I hope that I may leave the implementation in your hands. I have presented just one idea that students wanted to work towards. There are most likely as many ideas as there are students, and some of them could flower into enriching projects, given the chance.


Simon Woodside

Postscript: wireless networks, a current effort

During the writing of this letter, I solicited comments from the Waterloo Wireless group by posting on the uw.wireless newsgroup. I have a particular interest in wireless networks and promoted them back in 1999. So, I wanted to see what kind of progress has been made. My posting lead to several postings on the newsgroup, as well as personal emails that I followed up on. Ascertaining a current view of the status of wireless at UW was not originally a part of my letter, so I cannot make any claim to represent a complete picture. However, I find the comments to be disturbing in that they indicate that the situation with wireless network deployment at UW mirrors my own experience in some ways. Thus, I include some of these comments here in this postscript. I also include a description of wireless research in order to show their relevance to the academic side of the university.

Waterloo Wireless

Ian Howard, a member of Waterloo Wireless, recently appointed by IST "to help coordinate some of our wireless installations", indicates that UW is not leading in wireless:

Though we are certainly not leading in the sense of making innovative use of wireless technology today, we (UW and IST) are responding to demand to have wireless in key areas throughout campus.

indicates that current wireless networks at UW were implemented and driven not by IST:

A number of recent wireless deployments have taken place, including: Myriad net in DC and MC [implemented by BUL, MFCF, MEF], Wireless Willie in Engineering [implemented by Engineering Computing, WEEF]. [...]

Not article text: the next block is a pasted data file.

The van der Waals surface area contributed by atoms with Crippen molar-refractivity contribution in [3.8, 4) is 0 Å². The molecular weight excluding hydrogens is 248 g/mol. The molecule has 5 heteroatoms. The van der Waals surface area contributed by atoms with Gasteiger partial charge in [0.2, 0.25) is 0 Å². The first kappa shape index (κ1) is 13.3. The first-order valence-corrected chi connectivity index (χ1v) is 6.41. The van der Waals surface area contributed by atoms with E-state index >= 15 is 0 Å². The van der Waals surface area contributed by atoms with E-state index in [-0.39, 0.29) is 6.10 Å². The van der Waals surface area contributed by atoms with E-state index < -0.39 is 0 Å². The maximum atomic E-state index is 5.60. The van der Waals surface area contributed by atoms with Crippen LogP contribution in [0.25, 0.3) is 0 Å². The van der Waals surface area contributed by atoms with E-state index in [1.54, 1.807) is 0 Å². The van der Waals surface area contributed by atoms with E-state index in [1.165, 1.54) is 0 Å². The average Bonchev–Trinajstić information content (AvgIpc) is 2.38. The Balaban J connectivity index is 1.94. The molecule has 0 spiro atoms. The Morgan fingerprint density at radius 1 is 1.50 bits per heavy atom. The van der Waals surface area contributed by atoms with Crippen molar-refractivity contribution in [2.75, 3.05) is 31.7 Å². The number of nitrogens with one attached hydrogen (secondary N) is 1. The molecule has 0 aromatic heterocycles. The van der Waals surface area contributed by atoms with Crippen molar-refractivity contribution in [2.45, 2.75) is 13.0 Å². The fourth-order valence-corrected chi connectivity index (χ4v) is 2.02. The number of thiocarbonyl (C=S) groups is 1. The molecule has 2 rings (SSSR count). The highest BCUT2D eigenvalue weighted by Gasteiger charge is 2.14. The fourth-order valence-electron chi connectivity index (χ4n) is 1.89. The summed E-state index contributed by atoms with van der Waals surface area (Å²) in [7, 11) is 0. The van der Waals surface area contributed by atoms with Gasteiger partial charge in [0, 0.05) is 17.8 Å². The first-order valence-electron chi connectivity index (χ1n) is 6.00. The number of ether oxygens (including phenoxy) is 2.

and outlines the difficulties between Waterloo Wireless and IST:

Well, there has been resistance to adopt wireless.

In particular there has been resistance to off-campus wireless connections, though some experiments have taken place with cooperation from Engineering Computing, Waterloo Wireless and IST.

(Waterloo Wireless is an organization that aims to provide broadband wireless access to the UW and nearby community. Wireless networks allow users to use the internet at high speed from any location with a laptop computer.)

Wireless research

The Centre for Wireless Communications research web site:

[CWC] aims at developing a comprehensive graduate research program in wireless communications.

At the CWC there are twelve faculty, fifty-one graduate students and fifteen courses.

The Broadband and Wireless Communications Research Group run by professor Jon W. Mark has seven graduate students.

St. Jeromes University Wireless ResNet

Richard Crispin, IT/WLAN technician for SJU is succinct:

[Cooperation with IST has been] abysmal. They were so unco-operative that we went with an external service provider. Their reaction was "A wireless network will never be connected to our backbone".

He describes the SJU network he implemented through an outside ISP: